One of America’s most beautiful displays of Art Deco hotel architecture soars from the Phoenician desert, attracting architecture enthusiasts, celebrities and sun worshippers for the past 85 years. The Frank Lloyd Wright inspired Biltmore Hotel has recently undergone an architectural revitalization, bringing its grand architecture and Hollywood legacy back to life. Uniquely, the Arizona Biltmore features Art Deco architecture built using indigenous materials and integrated into the Arizona desert.
Built in 1963 and designed by Cuban architect Hilario Candela, the Miami Marine Stadium was home to the spectacular sport of powerboat racing as well as concerts and boxing matches on floating stages. After Hurricane Andrew the venue had fallen into disrepair and become an unofficial home to Miami’s street artists in Biscayne Bay. This year at Art Basel Miami Beach, Mayor Tomás Regalado has welcomed the French artist duo Kolkoz (Benjamin Moreau and Samuel Boutruche) to Key Biscayne for their impressive and unusual installation, “Curiosity,” presented by Audemars Piguet and Galerie Perrotin.
As you approach the abandoned Marine Stadium, you may think you’ve come to the wrong place until you spot waiters clad in white darting to and from a wooden dock. Through the trees one can make out a ski chalet floating on what looks like a snow covered island.
The stadium features over 6,500 seats looking onto the water.
For over two decades, local artists have been fervently and fantastically vandalizing a massive abandoned waterfront structure that lies on a small piece of land, carved in between Miami’s urban north and natural south bays. This partially-floating concrete giant—the Miami Marine Stadium—has been technically off-limits to the public since Hurricane Andrew slammed southern Florida in 1992, but the place has been all but vacant since then.
Nowadays, despite being prohibited city property, the Miami Marine Stadium is frequented around the clock by a steady flow of visitors. The venue, erected in 1963 as an unprecedented structure to observe powerboat races, now plays host to rooftop parties, sunny day lazing, and has been exploited as a gigantic ever-evolving canvas used by Miami’s street art community. (more…)
Miami is riding a wave of affluence and optimism making it one of the most attractive cities in the US. Its distinct Latin flavour, glistening beaches and legendary nightlife draw stylish party-goers and sun-worshipers from across the Americas. Mix in a thriving arts scene and great restaurants and you’ve got a prime travel destination.
Here are 7 random facts about Florida’s most lively and beautiful city.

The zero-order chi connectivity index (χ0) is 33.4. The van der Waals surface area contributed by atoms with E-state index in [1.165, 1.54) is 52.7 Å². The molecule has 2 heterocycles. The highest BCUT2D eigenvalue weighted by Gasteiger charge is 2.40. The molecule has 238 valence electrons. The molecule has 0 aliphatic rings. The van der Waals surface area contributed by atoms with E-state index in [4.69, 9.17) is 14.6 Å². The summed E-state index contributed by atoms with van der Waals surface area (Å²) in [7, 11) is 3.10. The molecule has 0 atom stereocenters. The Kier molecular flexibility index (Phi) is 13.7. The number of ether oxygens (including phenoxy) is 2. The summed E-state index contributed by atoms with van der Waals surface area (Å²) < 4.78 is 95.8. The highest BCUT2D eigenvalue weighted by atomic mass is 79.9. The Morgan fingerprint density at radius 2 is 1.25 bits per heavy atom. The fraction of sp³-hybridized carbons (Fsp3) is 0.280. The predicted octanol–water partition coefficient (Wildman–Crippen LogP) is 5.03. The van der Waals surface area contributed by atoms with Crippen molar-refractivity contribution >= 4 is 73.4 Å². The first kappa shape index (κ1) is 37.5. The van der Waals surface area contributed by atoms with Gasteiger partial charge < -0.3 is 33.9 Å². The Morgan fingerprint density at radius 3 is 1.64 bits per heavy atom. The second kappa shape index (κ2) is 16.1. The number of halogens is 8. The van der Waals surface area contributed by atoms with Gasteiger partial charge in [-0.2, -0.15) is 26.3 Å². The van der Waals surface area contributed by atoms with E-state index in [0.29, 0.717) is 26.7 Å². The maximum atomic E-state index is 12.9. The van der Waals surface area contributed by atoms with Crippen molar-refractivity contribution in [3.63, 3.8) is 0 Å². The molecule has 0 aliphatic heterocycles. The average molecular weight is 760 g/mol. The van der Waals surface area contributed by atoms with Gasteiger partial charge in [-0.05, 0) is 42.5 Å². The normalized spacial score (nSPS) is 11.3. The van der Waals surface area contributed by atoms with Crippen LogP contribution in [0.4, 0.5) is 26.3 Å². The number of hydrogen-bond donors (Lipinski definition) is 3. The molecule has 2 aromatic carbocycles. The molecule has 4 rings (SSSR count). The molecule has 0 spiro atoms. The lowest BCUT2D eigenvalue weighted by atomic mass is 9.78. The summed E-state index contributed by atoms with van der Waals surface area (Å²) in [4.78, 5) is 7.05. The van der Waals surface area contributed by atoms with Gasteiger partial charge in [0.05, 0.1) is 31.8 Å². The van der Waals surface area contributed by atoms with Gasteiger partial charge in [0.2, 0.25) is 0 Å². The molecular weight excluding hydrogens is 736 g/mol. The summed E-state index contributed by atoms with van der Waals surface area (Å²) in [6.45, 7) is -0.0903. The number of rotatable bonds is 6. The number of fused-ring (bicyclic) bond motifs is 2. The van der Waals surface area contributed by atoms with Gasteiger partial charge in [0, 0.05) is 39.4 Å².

1. Miami was a mangrove swamp before its development started in the 1920s.
What is now a glittering city was once a mosquito infested swamp, with no deep water port, railroad, or air conditioning. It wasn’t until the extension of a railroad system from West Palm Beach to Miami in the 1920s that the development of the city started.
2. Miami installed the first bank automated teller machine (ATM) specially designed for rollerbladers.
In-line skaters weren’t always the most popular customers in Miami’s banks and shops. In 1996, Citibank’s Miami Beach branch came up with an innovative solution to help rollerbladers access their funds – they set up an ATM outside the bank with a ramp leading up to it.
3. The world’s largest collection of Art Deco Architecture (800+ buildings) is found in Miami.
Miami Beach has thirty blocks of whimsical Art Deco hotels and apartment houses built between the 1920s and the 1940s. The best examples of the Art Deco architecture are concentrated along three parallel streets – Ocean Drive, Collins Avenue, and Washington Avenue – from about 6th to 23rd streets. Nearly all of the buildings have been restored and painted in their original pastel colours. Check out Park Central Hotel, an old hangout for Hollywood stars like Clark Gable and Rita Hayworth.
4. The city of Miami is the only major city in the U.S. to be planned by a woman.
Julia Tuttle was a Cleveland native who moved to Miami in 1891 after her husband’s death. Known as the “mother of Miami”, she developed the land that the city was built on and convinced railroad tycoon Henry Flagler to expand his Florida East Coast Railway to Miami. The city was incorporated shortly thereafter.
5. Miami has more than 800 parks.
Miami is the only city in the US that is bordered by two separate national parks – Biscayne National Park and Everglades National Park. Countless other parks situated downtown, oceanside and in the suburbs provide opportunities for picnics, watersports, fishing, and hikes. Don’t forget your hat and sunscreen!
6. The Port of Miami is the largest cruise ship port in the world (OK, maybe you already knew this one).
Known as both the “Cruise Capital of the World,” and the “Cargo Gateway of the Americas”, the Port of Miami sees a million people pass through each year.
7. Sunscreen was invented by a Miami Beach physician.
In the 1940s, Benjamin Green developed a lotion for WWII soldiers stationed in the South Pacific. He reportedly produced the world’s first sunscreen, a red-coloured petroleum gel, in his own kitchen. After the war, he improved his formula which was then manufactured by Coppertone.
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